It is week thirty-nine of 2019. How did the writing go this week? My schedule has been off-kilter this week (for good reasons this time, not pneumonia!), and I’ve been writing and working in a lot of new spots. My wrists have missed my split keyboard and vertical mouse, but otherwise the change has given me a welcome jolt of energy. Having a regular schedule that incorporates time for writing is important, and I think it’s also true that you can train your brain to be productive at specific times (my brain starts tinkering away at this newsletter on Friday mornings, whether or not I’m sitting at my keyboard). But it’s also true that occasionally shuffling your routine can wake you up.
I also, just by happenstance, read this week’s book – Steven Pinker’s The Sense of Style: The Thinking Person’s Guide to Writing in the 21st Century – in a different format than I usually do. As much as I love print books (and I still buy and borrow plenty of them), I prefer reading my weekly craft books on Kindle so I can easily reference my notes or search the books from my computer.
However, I happened to buy The Sense of Style on Apple Books soon after it came out in 2014, so I reread it on my iPad, which turned out to have some advantages. The layout of the book is stylish, and that’s something that often gets lost on Kindle. Pinker also includes a number of cartoons and, more importantly, sentence diagrams and other visuals, and these come across much better on iPad than on my Kindle Paperwhite. (I haven’t tried it, but I’m guessing the experience on a Kindle Fire is similar to iPad.) On the other hand, it’s much harder to get my highlights and notes out of Apple Books and into my note-taking program. The iPad is also much heavier and clunkier than my Kindle.
If you are an indie author who self-publishes, it’s worth making the effort to try out various devices, so you can understand what your readers’ experience is likely to be. I use Vellum for formatting and appreciate how easily you can see the layout in different e-readers, but it’s not a substitute for holding a device in your hand and reading from it.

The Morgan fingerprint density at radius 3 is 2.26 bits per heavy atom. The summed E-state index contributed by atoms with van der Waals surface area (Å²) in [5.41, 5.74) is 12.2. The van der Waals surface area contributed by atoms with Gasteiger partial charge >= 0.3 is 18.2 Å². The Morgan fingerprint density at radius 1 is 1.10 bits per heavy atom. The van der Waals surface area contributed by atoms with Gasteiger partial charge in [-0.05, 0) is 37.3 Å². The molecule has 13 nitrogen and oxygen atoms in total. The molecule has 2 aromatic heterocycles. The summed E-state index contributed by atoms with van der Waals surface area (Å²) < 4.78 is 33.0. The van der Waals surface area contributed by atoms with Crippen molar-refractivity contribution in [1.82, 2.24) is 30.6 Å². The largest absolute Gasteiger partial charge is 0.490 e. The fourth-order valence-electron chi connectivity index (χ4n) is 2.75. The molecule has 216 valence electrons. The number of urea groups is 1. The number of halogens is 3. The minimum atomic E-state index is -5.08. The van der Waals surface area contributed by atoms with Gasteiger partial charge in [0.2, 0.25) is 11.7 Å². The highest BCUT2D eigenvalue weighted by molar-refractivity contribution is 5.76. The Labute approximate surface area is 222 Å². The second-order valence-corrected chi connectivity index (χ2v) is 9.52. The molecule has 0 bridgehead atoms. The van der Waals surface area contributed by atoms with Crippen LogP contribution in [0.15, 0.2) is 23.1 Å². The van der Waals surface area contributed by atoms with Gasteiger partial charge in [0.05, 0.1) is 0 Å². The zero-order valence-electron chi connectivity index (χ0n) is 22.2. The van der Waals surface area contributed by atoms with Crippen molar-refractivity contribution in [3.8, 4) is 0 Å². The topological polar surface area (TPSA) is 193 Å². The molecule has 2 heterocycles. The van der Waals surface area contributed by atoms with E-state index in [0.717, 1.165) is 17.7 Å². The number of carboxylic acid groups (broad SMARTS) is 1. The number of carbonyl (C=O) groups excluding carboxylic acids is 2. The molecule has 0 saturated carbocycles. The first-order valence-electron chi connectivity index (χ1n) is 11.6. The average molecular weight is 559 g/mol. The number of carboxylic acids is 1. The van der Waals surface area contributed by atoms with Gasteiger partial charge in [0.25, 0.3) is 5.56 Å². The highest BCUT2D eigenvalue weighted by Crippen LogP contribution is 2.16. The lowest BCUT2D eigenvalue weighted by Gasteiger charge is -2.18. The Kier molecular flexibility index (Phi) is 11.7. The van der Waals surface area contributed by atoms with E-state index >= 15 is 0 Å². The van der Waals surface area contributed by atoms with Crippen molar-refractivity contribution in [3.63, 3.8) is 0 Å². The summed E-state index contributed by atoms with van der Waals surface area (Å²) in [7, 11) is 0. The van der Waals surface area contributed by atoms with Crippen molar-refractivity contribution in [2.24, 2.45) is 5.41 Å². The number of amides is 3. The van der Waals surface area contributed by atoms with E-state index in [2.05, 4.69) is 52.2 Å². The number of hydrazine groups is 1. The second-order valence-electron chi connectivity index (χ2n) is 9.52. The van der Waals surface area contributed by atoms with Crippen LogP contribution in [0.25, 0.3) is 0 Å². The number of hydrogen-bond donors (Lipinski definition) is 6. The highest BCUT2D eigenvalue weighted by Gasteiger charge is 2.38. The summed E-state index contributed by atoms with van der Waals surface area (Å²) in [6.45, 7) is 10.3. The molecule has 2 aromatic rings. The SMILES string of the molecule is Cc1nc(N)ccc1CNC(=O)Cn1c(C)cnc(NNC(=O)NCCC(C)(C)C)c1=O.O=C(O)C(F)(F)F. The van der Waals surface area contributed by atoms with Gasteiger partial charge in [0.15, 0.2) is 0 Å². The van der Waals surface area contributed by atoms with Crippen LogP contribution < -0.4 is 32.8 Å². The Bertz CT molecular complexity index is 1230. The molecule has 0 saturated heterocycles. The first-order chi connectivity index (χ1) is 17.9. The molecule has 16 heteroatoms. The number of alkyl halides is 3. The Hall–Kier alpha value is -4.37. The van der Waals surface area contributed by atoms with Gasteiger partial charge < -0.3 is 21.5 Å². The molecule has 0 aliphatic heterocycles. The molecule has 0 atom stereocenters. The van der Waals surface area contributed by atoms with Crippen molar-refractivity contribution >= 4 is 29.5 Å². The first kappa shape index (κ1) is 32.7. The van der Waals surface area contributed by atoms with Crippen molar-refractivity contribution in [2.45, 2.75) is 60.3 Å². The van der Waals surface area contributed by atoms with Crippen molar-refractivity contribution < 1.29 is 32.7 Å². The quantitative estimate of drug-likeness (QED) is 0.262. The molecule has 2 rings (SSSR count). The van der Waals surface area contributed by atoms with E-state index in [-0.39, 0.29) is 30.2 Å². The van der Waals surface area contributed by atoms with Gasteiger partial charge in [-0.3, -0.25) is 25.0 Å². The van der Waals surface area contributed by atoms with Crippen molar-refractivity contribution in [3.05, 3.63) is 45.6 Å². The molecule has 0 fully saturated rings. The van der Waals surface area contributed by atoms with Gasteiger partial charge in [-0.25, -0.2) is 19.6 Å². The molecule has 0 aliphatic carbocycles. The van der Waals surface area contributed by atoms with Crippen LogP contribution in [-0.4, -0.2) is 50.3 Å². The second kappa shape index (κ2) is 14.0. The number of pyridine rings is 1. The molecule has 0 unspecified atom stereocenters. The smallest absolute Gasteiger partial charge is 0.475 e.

Now, on to Pinker’s book, which is full of gems, however you happen to experience it. For fiction writers, Pinker’s book doesn’t supersede my recommendation of Brian Shawver’s Language of Fiction, but Sense of Style will be appreciated by anyone who writes nonfiction as well as fiction and by writers who want to know the logic behind the rules. A psycholinguist and cognitive scientist, Pinker always brings us back to the why, not just the what and the how. As he puts it, “The rules often mash together issues of grammatical correctness, logical coherence, formal style, and standard dialect, but a skilled writer needs to keep them straight.”
Pinker also does an excellent job of distinguishing between current usage and outdated ‘rules.’ One stated goal of the book is to give writers “the ability to discriminate between the principles that improve the quality of prose and the superstitions, fetishes, shibboleths, and initiation ordeals that have been passed down in the traditions of usage.” Remember this when someone in a writing group tells you to take every -ly word out of your manuscript. Rather than immediately firing up the “find” command in Word, spend some time figuring out the logic behind the recommendation. The Sense of Style would be a good place to start.
Pinker starts the book by taking apart some sample passages of excellent prose and “reverse-engineering” them to find out how they work, a practice he returns to throughout the book. As he reminds us, “Good writers are avid readers” and their skills often come not from stylebooks, but from reading excellent writing.